CON: Though born and raised in Florida (another advantage, actually), Sanford has lived since high school on a South Carolina plantation, and that symbolism could prove deadly in a race against a ticket headed by Barack Obama. The press would focus on the "historic contrast" of the first African-American candidate taking on a ticket that includes the governor of the most pro-slavery, pro-secession state of 'em all. The Confederate battle flag issue (it still flies at a war memorial on the state capitol grounds where Sanford presides) would receive an enthusiastic work out from Obama's media supporters, recalling McCain's embarrassed handling of the controversy in his previous presidential campaign (he initially supported the flag, then condemned himself for his own prior support). A white Episcopalian Southerner, even one as accomplished and effective as Mark Sanford, probably provides little help to the ticket in the key urban battleground states of the Midwest and Northeast (Wisconsin, Ohio, Michigan, Minnesota, Pennsylvania).
PRO: Would help to mobilize religious conservatives to the Republican banner, clearly connects with critical blue-collar swing voters, displayed the most formidable TV communications skills since Reagan and won every one of the televised debates in which he appeared. His up-from-the-bottom personal story (first member of his family ever to graduate high school, let alone college) and successful struggle against obesity helps destroy the idea of the GOP as a party of country club elites. His sense of humor and personal charm make him a sure-thing presidential contender for the future (he’s only 52) whether or not he makes it on the ticket this time.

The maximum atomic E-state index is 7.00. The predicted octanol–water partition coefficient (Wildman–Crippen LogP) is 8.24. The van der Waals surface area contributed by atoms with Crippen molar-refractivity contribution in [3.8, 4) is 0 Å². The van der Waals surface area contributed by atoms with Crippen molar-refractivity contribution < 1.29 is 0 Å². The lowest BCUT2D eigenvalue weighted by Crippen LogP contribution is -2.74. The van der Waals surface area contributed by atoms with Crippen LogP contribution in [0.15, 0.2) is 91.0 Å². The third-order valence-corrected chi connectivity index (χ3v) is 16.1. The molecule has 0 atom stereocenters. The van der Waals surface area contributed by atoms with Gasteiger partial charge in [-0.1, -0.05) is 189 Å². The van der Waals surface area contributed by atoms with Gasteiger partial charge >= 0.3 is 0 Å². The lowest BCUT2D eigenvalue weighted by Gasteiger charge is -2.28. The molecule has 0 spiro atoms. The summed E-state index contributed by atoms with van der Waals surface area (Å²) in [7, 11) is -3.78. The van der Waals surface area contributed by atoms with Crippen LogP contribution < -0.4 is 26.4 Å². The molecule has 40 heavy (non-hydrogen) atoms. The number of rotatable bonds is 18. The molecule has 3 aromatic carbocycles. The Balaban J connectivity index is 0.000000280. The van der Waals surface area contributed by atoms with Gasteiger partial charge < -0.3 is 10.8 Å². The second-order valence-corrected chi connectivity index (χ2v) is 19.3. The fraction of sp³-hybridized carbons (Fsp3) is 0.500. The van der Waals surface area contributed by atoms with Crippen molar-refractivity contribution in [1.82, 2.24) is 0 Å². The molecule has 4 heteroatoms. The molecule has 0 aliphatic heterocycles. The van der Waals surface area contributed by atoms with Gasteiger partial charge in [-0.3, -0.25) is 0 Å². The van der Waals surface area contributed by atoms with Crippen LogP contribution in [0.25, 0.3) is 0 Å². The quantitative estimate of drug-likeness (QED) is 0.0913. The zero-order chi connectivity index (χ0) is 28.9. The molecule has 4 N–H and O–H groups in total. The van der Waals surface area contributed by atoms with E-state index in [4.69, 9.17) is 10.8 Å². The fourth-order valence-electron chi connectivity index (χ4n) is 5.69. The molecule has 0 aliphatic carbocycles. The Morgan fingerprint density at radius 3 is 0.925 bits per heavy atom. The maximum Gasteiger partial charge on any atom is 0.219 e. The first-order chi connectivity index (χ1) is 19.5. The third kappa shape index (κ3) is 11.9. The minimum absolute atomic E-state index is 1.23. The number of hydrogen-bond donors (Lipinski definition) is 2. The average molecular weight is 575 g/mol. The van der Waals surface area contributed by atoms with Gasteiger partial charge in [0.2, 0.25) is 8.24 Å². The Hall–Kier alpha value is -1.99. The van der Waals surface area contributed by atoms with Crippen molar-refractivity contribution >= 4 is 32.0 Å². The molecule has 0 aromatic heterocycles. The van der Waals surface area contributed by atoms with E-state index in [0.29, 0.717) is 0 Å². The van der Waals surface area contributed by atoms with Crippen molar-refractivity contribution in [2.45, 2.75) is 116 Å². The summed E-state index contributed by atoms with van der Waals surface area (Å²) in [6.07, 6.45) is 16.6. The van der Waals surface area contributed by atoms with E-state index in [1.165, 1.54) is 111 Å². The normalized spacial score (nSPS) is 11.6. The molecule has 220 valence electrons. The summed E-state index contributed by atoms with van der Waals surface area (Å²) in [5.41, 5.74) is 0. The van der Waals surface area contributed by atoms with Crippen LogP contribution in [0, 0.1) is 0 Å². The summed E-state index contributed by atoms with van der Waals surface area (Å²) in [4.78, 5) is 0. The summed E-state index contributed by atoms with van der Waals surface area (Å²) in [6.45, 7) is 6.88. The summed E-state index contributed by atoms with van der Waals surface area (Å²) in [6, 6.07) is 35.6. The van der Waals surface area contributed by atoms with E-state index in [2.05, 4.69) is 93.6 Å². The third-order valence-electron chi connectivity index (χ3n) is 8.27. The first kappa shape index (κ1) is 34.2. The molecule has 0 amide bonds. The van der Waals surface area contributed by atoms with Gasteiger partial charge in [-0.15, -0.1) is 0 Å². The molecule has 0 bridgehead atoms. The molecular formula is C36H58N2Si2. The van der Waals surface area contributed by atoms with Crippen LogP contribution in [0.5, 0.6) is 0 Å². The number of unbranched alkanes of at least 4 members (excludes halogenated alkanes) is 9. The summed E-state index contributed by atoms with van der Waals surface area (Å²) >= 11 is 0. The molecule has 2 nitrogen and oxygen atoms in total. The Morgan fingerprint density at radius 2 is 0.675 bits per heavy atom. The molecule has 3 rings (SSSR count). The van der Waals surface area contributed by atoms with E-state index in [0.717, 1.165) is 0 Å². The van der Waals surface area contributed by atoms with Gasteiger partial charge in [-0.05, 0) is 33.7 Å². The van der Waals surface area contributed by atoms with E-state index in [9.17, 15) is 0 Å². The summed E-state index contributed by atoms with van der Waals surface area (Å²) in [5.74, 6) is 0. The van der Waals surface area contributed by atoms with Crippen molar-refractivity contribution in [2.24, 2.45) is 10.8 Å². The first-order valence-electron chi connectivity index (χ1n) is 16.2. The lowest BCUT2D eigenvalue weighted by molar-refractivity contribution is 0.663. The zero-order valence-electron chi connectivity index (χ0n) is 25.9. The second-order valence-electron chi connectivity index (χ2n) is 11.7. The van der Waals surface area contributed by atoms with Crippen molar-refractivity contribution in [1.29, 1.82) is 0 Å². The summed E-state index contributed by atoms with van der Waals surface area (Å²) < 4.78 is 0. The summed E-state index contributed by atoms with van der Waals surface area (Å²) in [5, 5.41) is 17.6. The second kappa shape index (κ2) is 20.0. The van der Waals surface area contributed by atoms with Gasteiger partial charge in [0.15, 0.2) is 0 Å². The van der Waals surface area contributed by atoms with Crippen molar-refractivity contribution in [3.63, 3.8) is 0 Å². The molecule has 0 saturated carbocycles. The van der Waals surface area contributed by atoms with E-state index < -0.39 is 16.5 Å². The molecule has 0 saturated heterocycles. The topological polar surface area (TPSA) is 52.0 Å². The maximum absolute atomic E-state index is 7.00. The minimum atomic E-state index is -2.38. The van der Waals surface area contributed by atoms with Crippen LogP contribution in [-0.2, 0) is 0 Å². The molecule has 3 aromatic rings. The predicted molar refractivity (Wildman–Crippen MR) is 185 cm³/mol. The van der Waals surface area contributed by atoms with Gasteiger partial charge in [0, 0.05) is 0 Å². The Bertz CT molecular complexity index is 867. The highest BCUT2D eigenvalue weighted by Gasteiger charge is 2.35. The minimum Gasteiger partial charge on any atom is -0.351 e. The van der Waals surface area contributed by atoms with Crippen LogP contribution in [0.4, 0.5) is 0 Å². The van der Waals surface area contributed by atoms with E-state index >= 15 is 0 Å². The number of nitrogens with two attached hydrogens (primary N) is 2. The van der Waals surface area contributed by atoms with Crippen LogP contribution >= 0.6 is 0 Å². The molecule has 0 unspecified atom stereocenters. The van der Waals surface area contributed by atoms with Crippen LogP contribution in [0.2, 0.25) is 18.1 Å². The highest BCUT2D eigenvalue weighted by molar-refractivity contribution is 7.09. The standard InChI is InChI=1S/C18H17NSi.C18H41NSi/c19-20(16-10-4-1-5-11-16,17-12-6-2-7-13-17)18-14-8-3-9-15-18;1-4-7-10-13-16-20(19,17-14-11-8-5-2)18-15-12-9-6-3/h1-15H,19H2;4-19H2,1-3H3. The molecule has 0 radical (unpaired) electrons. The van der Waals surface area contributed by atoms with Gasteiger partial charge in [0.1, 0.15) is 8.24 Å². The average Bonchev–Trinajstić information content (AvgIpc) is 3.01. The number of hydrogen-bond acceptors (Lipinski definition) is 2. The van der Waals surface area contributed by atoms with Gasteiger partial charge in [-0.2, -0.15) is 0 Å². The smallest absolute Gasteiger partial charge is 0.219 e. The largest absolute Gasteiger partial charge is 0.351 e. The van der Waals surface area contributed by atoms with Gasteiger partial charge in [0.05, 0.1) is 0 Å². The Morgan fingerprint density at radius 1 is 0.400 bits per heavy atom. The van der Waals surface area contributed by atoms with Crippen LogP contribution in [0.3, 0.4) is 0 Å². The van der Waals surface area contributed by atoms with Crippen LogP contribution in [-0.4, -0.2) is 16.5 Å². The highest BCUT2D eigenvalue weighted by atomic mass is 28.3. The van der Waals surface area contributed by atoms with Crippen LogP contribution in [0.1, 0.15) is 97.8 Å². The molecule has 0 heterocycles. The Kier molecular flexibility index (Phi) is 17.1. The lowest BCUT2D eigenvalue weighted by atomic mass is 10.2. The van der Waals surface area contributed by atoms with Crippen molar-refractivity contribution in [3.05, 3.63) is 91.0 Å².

CON: His background as a Baptist minister might hurt him among Catholic big city voters in Ohio, Pennsylvania, Michigan, Wisconsin and other critical states. He hasn’t released all his sermons from years past, but the press would no doubt get hold of this material if he ran for VEEP and review every word of every sermon to smear Huckabee with embarrassing passages (look what they did to John Hagee). Members of the LDS church still resent Huckabee for his bruising campaign against Romney (particularly in Iowa) and Mormons, loyal Republicans for the most part, will be an important component for GOP victory in ferocious battleground states like Nevada and Colorado. Whether or not he’s McCain’s running mate, Huckabee should move immediately to secure his political future by making amends to LDS members who suspect him of anti-Mormon bigotry.
PRO: Proven appeal to suburban voters in Minnesota, the Governor is solidly conservative but unintimidating, likeable, easy-going. Polish-American background could help in Midwestern big cities, but his adult conversion from Roman Catholic to Lutheran won’t count as a plus. At 47, Pawlenty’s youthful appeal and soothing, genial presentation offer a nice balance to McCain’s age and edginess. Minnesota has carried for the Democrats in every election since 1976 (!) but Pawlenty on the ticket (combined with the GOP convention in St. Paul) could put the Gopher State in play.